Welcome to Must Read, where we single out the best stories from around the automotive universe and beyond. Today we have reports from Hemmings, Green Car Reports, and 8W.
Stirling engines, while hypothetically awesome, have never really caught on as automotive powerplants, largely because they make much less power than a typical gasoline engine and weigh so much more. It's something NASA found out with its experimental Stirling engine program, and as we see from Michael Lamm's article for SIA #168, November 1998, it's something GM previously found out with its Calvair – a 1964 Corvair powered by a single-cylinder Stirling engine.
Why Green Car Reports Writes About Full-Size Pickup Trucks — Green Car Reports
Once in a while, we're blind-sided by responses to an article we publish—and we learn something in the process.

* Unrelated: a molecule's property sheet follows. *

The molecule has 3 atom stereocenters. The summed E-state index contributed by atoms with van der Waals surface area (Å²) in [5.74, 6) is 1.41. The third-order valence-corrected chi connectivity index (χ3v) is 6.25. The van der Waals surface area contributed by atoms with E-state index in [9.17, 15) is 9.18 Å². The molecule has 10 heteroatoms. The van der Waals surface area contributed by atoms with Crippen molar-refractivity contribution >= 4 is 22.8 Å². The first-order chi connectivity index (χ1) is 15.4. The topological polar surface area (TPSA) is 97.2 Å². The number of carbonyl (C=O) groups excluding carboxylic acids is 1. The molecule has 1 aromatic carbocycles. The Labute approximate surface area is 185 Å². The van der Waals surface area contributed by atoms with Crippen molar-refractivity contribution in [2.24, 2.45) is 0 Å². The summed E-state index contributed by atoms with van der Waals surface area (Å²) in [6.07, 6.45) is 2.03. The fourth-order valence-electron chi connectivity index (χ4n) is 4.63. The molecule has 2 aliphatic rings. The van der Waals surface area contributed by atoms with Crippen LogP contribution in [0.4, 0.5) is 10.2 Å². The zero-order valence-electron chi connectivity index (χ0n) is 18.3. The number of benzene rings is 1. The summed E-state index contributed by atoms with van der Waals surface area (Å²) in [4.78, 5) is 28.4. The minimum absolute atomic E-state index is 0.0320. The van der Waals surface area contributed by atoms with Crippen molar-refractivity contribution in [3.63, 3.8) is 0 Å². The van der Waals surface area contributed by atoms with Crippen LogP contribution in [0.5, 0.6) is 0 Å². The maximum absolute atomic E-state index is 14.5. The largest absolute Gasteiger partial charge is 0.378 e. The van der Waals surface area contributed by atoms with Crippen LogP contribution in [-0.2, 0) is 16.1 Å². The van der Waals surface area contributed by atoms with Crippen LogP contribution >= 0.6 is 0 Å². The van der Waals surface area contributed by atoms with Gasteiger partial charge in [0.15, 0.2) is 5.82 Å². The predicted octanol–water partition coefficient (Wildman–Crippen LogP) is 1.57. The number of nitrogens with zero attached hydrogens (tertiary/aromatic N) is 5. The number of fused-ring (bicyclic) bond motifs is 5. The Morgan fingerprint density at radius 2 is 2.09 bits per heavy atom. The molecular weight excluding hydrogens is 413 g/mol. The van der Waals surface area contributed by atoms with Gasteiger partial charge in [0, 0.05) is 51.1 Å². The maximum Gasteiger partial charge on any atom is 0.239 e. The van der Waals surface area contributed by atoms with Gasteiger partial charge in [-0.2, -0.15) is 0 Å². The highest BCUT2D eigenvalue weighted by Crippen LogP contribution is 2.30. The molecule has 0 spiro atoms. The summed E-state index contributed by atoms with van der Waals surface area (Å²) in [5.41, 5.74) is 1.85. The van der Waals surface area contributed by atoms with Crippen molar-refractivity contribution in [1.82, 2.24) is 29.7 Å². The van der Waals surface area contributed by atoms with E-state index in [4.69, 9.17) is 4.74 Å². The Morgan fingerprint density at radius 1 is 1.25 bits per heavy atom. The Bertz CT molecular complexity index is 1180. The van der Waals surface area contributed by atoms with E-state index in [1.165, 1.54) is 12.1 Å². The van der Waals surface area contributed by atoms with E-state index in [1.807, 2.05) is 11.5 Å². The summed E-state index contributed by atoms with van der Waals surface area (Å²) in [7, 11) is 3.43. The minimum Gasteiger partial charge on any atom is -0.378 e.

On December 23, we wrote about ways that the all-new 2015 Ford F-150 full-size pickup truck might get better gas mileage.
We learned that at least some of our readers seem to resent the very existence of full-size pickup trucks, and seemingly wish they would all just go away forever.
Some say the perfect engine is the engine with optimal performance at every possible speed. Lately, car manufacturers with a tradition in engine wizardry, such as Honda and BMW, have tried achieve this using the ingenious VTEC variable camshaft and valve timing system or the even more complex Geartronic system. But all these systems are approximations of the theoretic advantage that continuously variable transmissions (CVTs) have. So why didn't CVTs become de rigueur in racing? The answer to that is two-fold: at first, the CVT principle proved unworkable with big sporty engines. And when a quarter of a century later its inventor, Van Doorne's Transmissie, finally succeeded to create a bomb-proof CVT that could stick it out in the back of a Grand Prix car, it was banned.